Cinder coverThe Facts:

Published January 2012; 387 pages; #1 in the Lunar Chronicles series

The Basics:

Cinder is a cyborg, considered subclass in New Bejing where people are mainly preoccupied with two things – the upcoming Imperial Ball and the plague which is ravaging the population. A talent mechanic, Cinder finds herself face to face with the prince, seeking a fix for his nannybot. She soon finds herself wrapped up in his attempts to avoid being conquered by the moon-based Lunar forces, find a cure for the plague, and find a date for the ball.

The Review:

Cinder packs in a lot of excitement in 387 pages, with friends and family afflicted with the plague, people with secret identities all over the place, all manner of mechanized things to fix, Lunar forces bearing down, and a prince chasing her all over town. Cinder’s prince is allow far more personality than the original Prince Charming and is one of the most pleasing characters in the book. Her wicked stepmother is really awful, even happily selling Cinder to science so they can kill her off as a plague test subject. Cinder is clever and smart, which adds to her appeal. One problem is that the book ends before anything has really happened. A lot of things start to happen, but it’s a long, complicated lead up to the final page and the promise that something will happen in book 2. Still, it’s entertaining and the attempt to re-cast Cinderella is fun and appealing.

 

“Withering Tights” by Louise Rennison March 19, 2012

Filed under: Chick Lit,Fiction,Young Adult — hilariouslibrarian @ 4:13 pm
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Withering Tights cover

Images courtesy of GoodReads.com

The Facts:

Published June 2011; 288 pages.

The Basics:

Tallulah Casey is off to the Yorkshires for the summer, staying with a solid and enthusiastically quirky family, and surrounded by zany girlfriends who are also learning the basics of drama. Extremely worried about the knobbiness of her knees and her lack of visible boobs, Tallulah is about to make a fool of herself – again and again – in pursuit of the theater arts and boys. Of course, boys.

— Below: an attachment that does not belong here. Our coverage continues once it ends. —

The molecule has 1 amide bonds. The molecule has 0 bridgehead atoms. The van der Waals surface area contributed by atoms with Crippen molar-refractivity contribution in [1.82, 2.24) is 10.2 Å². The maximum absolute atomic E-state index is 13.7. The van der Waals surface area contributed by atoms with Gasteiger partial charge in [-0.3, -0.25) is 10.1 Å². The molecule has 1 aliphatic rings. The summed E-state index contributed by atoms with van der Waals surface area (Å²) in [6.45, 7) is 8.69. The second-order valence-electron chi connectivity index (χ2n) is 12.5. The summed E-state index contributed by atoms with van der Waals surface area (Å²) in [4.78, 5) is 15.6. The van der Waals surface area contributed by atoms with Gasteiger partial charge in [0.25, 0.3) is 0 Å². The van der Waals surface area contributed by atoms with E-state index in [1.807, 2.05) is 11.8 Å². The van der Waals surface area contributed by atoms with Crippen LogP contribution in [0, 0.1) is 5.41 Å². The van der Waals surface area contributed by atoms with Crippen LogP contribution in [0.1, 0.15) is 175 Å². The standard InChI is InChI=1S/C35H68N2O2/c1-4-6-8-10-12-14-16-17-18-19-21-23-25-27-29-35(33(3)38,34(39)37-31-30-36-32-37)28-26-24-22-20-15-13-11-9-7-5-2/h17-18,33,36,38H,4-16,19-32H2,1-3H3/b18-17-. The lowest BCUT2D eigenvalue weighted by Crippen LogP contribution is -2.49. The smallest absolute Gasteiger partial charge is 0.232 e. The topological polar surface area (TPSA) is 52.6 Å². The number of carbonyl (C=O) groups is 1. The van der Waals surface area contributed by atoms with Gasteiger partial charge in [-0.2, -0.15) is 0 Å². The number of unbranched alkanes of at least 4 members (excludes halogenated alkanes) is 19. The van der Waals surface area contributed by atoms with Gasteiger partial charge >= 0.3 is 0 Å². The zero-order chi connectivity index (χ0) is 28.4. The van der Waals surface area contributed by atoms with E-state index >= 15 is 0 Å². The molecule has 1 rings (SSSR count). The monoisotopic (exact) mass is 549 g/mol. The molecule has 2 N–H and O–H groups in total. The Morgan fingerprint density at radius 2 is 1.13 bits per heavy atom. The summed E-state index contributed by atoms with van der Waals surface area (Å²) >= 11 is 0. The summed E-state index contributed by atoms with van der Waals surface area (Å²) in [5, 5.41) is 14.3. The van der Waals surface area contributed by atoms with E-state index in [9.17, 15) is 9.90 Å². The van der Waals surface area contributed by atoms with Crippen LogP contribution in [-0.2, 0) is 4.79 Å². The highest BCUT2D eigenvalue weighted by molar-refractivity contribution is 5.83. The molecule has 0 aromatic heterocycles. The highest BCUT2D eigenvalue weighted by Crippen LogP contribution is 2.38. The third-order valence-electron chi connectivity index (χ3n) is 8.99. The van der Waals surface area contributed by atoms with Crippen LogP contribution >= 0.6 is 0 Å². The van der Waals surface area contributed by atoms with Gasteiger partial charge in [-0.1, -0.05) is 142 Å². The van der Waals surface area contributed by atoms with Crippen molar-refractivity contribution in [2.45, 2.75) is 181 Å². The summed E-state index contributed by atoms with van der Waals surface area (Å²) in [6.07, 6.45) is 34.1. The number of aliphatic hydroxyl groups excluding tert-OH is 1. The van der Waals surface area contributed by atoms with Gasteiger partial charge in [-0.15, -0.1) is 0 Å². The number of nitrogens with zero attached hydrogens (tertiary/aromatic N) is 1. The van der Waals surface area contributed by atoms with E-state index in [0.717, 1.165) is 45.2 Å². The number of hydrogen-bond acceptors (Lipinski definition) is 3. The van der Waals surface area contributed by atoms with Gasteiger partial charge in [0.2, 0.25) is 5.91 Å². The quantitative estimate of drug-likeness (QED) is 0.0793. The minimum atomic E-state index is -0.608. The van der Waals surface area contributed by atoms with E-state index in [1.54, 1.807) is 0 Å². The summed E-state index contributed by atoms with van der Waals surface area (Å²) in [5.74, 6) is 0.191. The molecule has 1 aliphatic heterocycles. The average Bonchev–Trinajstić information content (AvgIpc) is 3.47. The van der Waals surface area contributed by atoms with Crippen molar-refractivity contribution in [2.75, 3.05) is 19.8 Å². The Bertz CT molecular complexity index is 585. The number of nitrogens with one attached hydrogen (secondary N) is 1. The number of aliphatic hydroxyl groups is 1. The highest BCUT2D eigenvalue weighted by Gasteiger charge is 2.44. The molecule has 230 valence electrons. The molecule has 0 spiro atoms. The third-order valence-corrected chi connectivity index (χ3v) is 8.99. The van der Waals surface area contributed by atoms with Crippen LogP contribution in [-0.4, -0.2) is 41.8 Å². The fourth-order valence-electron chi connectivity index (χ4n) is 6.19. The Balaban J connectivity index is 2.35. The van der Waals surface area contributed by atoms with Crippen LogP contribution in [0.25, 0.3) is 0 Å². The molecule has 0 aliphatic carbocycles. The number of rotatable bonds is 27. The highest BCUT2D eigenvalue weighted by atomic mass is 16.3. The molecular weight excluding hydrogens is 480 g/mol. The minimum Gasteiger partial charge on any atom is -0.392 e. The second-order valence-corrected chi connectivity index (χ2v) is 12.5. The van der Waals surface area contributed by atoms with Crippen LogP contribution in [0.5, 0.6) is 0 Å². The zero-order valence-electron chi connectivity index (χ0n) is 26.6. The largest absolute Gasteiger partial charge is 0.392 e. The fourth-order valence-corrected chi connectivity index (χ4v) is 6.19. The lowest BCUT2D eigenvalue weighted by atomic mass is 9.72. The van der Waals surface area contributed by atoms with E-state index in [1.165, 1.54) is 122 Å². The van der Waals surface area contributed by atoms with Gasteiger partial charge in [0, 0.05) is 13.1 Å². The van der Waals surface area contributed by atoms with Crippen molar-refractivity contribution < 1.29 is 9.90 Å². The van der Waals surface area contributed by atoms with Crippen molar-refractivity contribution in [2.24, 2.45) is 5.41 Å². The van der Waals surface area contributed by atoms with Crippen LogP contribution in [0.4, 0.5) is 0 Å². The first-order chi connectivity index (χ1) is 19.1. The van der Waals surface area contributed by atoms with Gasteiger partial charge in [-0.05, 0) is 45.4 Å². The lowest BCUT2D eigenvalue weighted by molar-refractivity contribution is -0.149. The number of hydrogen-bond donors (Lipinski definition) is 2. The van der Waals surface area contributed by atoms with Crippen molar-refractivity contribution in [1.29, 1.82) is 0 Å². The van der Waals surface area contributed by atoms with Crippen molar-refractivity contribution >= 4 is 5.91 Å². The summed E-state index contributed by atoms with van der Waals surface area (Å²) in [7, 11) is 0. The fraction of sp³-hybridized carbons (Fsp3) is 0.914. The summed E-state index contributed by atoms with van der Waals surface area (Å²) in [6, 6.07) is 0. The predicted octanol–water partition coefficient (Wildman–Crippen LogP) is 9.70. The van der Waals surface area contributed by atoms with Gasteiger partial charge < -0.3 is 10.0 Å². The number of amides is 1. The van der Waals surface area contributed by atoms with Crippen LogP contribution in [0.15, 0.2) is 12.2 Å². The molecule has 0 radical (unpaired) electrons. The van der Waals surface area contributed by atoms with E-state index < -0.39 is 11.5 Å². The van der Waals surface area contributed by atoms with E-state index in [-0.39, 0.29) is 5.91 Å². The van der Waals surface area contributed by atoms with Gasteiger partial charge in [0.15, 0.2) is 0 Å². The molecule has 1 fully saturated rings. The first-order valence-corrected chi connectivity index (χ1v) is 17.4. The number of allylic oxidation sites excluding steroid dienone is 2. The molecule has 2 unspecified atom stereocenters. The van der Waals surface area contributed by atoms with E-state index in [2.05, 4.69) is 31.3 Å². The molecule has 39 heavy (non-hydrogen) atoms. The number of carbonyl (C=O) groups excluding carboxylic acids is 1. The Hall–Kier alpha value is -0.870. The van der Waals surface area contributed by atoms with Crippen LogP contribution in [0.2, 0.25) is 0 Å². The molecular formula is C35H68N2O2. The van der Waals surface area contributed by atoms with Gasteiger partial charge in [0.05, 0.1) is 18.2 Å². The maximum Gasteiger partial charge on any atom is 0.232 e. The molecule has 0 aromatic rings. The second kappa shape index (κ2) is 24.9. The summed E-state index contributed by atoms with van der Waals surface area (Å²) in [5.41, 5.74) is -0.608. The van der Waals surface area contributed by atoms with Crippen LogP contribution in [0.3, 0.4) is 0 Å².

Review:

Louise Rennison’s genius is in her skill at making gentle fun of her main character and, in turn, imbue Tallulah with howlingly funny observations about everyone around her. Tallulah Casey is thoroughly charming, totally awkward, and does not display the least talent for serious theater. But she dances one heck of a jig, balancing the demands of theater camp with an ongoing effort to massage her breast buds  into a growth spurt, hatch and mother an owl, and survive the shock of her first kiss.

Who needs Heathcliff when Tallulah’s on the prowl?


 

My First Poll March 18, 2012

Filed under: Polls,Young Adult — hilariouslibrarian @ 7:03 pm
 

“Planesrunner” by Ian McDonald

Filed under: Fiction,Science Fiction,Young Adult — hilariouslibrarian @ 6:52 pm
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Planesrunner cover

Image courtesy of GoodReads

The Facts:

Published December 2011; 274 pages; #1 in the Everness series.

The Basics:

Everett Singh is the son of the theoretical physicist who first proved the existence of parallel universes, and was then kidnapped by power hungry criminals from another plane. Everett finds himself in control of the key to inter-universe transport. Desperate to save his father, he plunges into the plenisphere and into an amazing adventure.

Book Talk:

Everett Singh has always been able to think in multiple planes, to see patterns other people miss. When his father – theoretical physicist Tejendra Singh – is grabbed before his very eyes and spirited away to E4 (we live in E10), Everett is left to sort out the mystery of the Infundibulum—the map of all the parallel earths, discovered and refined by Tejendra.

On an inter-universal quest to save his father, Everett allies himself with Sen Sixsmyth, an airship pilot from the lofty and slightly sub-class Airish culture of E4 London. The agile pair take on evil-doers of every description, digging ever deeper into the mysteries of the plenisphere.

Random Thought:

I feel like the cover of this book does it a disservice. The image is a little cheesy, but the story is a top-notch, well-told adventure that would be highly entertaining to readers of many ages and both genders.